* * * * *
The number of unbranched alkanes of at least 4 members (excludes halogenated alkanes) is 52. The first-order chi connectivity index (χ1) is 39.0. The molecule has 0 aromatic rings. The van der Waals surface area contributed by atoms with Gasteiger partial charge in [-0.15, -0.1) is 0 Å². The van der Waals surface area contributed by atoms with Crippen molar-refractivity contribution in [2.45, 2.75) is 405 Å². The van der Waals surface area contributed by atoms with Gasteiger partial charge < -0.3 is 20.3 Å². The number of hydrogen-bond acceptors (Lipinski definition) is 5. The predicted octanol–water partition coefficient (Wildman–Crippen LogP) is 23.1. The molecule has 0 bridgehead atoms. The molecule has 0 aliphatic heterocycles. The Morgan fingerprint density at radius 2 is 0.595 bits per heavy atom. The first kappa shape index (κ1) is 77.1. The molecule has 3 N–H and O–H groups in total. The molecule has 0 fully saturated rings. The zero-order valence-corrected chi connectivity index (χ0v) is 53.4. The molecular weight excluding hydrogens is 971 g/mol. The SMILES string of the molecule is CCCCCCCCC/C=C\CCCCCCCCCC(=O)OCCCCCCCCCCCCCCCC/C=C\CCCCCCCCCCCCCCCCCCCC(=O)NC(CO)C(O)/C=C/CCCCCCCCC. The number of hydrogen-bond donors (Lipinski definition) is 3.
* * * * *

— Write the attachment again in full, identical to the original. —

The number of unbranched alkanes of at least 4 members (excludes halogenated alkanes) is 52. The first-order chi connectivity index (χ1) is 39.0. The molecule has 0 aromatic rings. The van der Waals surface area contributed by atoms with Gasteiger partial charge in [-0.15, -0.1) is 0 Å². The van der Waals surface area contributed by atoms with Crippen molar-refractivity contribution in [2.45, 2.75) is 405 Å². The van der Waals surface area contributed by atoms with Gasteiger partial charge < -0.3 is 20.3 Å². The number of hydrogen-bond acceptors (Lipinski definition) is 5. The predicted octanol–water partition coefficient (Wildman–Crippen LogP) is 23.1. The molecule has 0 bridgehead atoms. The molecule has 0 aliphatic heterocycles. The Morgan fingerprint density at radius 2 is 0.595 bits per heavy atom. The first kappa shape index (κ1) is 77.1. The molecule has 3 N–H and O–H groups in total. The molecule has 0 fully saturated rings. The zero-order valence-corrected chi connectivity index (χ0v) is 53.4. The molecular weight excluding hydrogens is 971 g/mol. The SMILES string of the molecule is CCCCCCCCC/C=C\CCCCCCCCCC(=O)OCCCCCCCCCCCCCCCC/C=C\CCCCCCCCCCCCCCCCCCCC(=O)NC(CO)C(O)/C=C/CCCCCCCCC. The number of hydrogen-bond donors (Lipinski definition) is 3.